A catalogue of earthquakes on the Pacific Coast, 1769-1897, Volume 37

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Smithsonian Institution, 1898 - Nature - 253 pages
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Page 8 - VI. General awakening of sleepers; general ringing of bells; swinging of chandeliers ; stopping of clocks ; visible swaying of trees; some persons run out of buildings.
Page 2 - First — Printed lists of earthquake shocks in the scientific journals, such as the lists of MALLET, PERREY, ROCKWOOD, FUCHS, TRASK and others. Second — Accounts of earthquakes in printed books, magazines and newspapers. Third — Lists of shocks put at my disposition by various gentlemen, specially a list by Mr. THOS. TENNENT, of San Francisco ; a list by Prof. HG HANKS ; and a very extensive collection kindly furnished by Mr. HH BANCROFT from his manuscript records.
Page 71 - Most of us went into breakfast, but had only got fairly into our seats, when, horror upon horror, the earth seemed rolling like waves upon the ocean; every one was thrown to the floor, only, on regaining their feet, to be placed in the same position again, accompanied with the rattling of dishes, the crashing of window glass, cracking of timber of buildings, and the screams of the frightened. You could not imagine a more perfect chaos. Some of us gained the door, and such a sight met our gaze as...
Page 95 - December 1C, at 9h. 17m. 30s. am, another light shock. This shock was felt as far south as Eugene, in Oregon, and as far north as British Columbia — probably even in Alaska. In Victoria and elsewhere on Vancouver Island the shock is said to have been heavier than at any other point heard from. In Olympia we have heard of but a single article broken or damaged by the shock. This was a statuette, which was thrown from top of a " whatnot " and smashed on the floor. In the Seattle stores, we are informed,...
Page 251 - Newspaper dispatches report the narrow escape of a party of tourists on Mount Hood on the afternoon of August 26 from an avalanche. The dispatches convey the impression of a volcanic eruption, but it seems entirely possible to explain the occurrence without any such assumption. A slight earthquake may have accompanied, or even caused, the avalanche. No reports have been received of any disturbances elsewhere on that day.
Page 36 - In Oregon City, on Rock Creek, near Portland, Oregon, explosions like those of a cannon were heard for nearly the whole of a day. At first these were about half an hour apart; then t'hey came nearer together, until at last they were no further apart than one minute or so; finally they died away. The water in Rock Creek did not run for three days. Verbal account of GEO. J. AINSWORTH, Esq.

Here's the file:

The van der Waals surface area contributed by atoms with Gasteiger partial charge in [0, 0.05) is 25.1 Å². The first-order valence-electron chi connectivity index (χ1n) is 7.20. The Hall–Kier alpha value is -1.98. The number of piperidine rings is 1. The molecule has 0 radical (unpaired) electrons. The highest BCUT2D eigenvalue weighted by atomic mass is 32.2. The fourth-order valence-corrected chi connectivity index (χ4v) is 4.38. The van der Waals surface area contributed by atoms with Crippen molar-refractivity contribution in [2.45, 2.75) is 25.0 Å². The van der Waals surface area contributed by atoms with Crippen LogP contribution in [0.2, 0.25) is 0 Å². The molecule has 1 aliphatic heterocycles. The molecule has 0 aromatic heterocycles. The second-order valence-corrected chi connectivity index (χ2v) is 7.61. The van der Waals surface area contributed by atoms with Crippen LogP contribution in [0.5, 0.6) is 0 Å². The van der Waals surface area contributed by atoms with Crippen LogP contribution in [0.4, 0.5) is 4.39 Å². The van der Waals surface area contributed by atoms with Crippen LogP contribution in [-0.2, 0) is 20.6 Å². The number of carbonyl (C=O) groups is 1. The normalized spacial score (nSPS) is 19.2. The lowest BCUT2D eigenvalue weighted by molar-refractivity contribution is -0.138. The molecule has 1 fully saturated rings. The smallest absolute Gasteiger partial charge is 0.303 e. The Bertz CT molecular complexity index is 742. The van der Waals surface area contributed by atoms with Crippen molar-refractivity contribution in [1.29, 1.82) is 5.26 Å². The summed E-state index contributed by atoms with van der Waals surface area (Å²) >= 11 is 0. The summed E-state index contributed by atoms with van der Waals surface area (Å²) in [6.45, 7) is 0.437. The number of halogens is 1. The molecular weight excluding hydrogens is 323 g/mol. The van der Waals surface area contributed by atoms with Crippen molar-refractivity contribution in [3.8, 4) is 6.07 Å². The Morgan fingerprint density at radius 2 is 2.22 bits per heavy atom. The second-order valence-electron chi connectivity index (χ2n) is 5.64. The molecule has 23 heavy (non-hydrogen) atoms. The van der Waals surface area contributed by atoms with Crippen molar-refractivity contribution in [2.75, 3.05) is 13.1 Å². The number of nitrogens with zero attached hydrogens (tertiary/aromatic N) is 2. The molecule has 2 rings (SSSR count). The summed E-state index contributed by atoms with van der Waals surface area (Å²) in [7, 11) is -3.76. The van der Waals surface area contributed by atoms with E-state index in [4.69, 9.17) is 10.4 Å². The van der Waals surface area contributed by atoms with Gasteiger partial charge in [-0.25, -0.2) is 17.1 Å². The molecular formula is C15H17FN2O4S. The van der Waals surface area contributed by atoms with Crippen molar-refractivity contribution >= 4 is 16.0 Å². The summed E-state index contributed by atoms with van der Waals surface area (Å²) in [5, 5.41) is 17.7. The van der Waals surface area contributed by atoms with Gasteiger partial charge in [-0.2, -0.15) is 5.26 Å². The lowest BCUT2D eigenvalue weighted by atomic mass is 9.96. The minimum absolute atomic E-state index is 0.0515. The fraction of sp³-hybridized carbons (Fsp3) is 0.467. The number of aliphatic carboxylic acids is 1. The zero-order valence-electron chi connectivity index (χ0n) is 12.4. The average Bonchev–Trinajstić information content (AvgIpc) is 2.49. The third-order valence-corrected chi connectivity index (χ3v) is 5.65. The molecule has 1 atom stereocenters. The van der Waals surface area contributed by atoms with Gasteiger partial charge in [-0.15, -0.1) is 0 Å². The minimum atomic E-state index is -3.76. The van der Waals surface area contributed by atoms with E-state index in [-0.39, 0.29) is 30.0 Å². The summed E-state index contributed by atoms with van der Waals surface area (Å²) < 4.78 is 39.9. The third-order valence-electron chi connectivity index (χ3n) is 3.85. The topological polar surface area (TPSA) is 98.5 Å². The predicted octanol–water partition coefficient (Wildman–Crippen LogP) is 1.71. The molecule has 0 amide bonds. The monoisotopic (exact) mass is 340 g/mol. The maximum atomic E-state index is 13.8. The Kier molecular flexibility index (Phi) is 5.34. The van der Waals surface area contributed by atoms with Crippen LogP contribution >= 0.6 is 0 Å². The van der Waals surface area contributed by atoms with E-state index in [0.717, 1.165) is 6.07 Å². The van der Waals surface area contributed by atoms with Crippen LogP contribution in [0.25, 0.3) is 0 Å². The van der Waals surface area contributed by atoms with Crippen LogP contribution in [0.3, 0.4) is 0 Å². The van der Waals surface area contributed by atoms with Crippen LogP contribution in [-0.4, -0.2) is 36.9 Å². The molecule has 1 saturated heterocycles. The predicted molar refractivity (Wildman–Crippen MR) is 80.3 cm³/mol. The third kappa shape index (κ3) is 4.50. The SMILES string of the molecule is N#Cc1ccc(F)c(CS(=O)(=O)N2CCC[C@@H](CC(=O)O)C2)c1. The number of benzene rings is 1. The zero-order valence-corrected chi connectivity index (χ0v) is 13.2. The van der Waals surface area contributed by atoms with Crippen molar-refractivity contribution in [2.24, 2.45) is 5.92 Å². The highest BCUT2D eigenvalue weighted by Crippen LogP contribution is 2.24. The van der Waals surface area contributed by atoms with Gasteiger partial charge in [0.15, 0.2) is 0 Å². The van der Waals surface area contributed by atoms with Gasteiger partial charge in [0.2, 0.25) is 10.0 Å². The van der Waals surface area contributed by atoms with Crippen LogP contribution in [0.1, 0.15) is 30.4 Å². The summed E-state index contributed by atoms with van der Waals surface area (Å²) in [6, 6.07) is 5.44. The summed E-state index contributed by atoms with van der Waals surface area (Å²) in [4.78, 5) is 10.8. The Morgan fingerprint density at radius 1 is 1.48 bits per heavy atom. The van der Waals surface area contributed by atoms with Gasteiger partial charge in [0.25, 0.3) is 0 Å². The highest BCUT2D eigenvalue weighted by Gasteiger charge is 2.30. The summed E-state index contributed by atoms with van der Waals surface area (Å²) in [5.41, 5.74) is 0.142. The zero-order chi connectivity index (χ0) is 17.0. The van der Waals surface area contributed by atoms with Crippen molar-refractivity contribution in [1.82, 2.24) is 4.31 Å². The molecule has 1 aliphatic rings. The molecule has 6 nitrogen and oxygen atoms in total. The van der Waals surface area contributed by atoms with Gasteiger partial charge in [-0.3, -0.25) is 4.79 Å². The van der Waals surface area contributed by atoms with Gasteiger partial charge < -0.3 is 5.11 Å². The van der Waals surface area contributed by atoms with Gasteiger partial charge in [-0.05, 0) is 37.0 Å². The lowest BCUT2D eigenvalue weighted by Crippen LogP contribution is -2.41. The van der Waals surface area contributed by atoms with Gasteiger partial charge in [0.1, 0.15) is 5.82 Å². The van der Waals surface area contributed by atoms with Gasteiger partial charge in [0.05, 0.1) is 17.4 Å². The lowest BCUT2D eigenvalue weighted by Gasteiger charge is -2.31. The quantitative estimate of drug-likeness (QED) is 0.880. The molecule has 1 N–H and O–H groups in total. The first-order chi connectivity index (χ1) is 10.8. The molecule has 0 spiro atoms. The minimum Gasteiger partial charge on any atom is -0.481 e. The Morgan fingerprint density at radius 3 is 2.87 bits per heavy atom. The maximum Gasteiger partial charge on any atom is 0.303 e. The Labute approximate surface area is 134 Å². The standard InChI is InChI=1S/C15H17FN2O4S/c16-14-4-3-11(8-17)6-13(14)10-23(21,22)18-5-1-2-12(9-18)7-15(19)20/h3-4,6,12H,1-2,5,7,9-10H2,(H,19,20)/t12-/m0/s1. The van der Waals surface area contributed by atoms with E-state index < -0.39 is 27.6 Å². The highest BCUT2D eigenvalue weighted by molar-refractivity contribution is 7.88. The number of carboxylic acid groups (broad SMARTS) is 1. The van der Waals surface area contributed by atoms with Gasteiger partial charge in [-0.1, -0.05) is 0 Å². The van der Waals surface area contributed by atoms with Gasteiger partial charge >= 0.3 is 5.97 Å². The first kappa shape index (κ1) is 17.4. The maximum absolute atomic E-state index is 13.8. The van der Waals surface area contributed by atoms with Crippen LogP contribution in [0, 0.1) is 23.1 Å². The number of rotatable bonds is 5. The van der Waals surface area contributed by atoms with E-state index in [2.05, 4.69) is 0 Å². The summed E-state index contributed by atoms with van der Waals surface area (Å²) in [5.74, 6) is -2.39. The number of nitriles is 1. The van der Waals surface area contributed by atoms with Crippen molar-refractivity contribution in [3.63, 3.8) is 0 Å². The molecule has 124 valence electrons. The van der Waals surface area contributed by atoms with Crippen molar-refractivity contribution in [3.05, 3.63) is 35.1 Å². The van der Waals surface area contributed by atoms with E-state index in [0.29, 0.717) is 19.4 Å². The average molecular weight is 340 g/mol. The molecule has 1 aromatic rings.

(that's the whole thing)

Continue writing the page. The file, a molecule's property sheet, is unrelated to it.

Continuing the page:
Page 71 - Oregon Sentinel" the following letter, dated Fort Klamath, Oregon, January 8, 1867, giving the particulars of a fearful earthquake in that locality: "We have singular, if not serious, news to send by the express just leaving. This morning at daylight we were startled from sleep by the precipitate shock of an earthquake, immediately followed by the noise of a distant thunder. But in a little while quiet reigned; every one was conversing and laughing heartily over the singular •phenomenon, but our...
Page 7 - Microseismic shock: recorded by a single seismograph or by seismographs of the same model, but not by several seismographs of different kinds; the shock felt by an experienced observer.
Page 17 - It may thus be possible to fix the origin of the local shocks, and finally to be reasonably certain of its permanency. It also appears to me that the data seem to indicate that the greater number of California earthquakes have been the result of faulting in the underlying strata rather than due to volcanic causes directly.
Page 49 - ... River were thrown upon the banks, so as to leave the bed bare in one place. The current of Kern River was turned up stream, and the water ran four feet deep over the bank. The water of Tulare Lak'e (IX) was thrown upon its shores; and the Los Angeles River (IX) was flung out of its bed. Some of the artesian wells in Santa Clara Valley ceased to run, and in other places the water increased. Near San Fernando, a large stream of water ran from the mountains, where there was no water before. In San...

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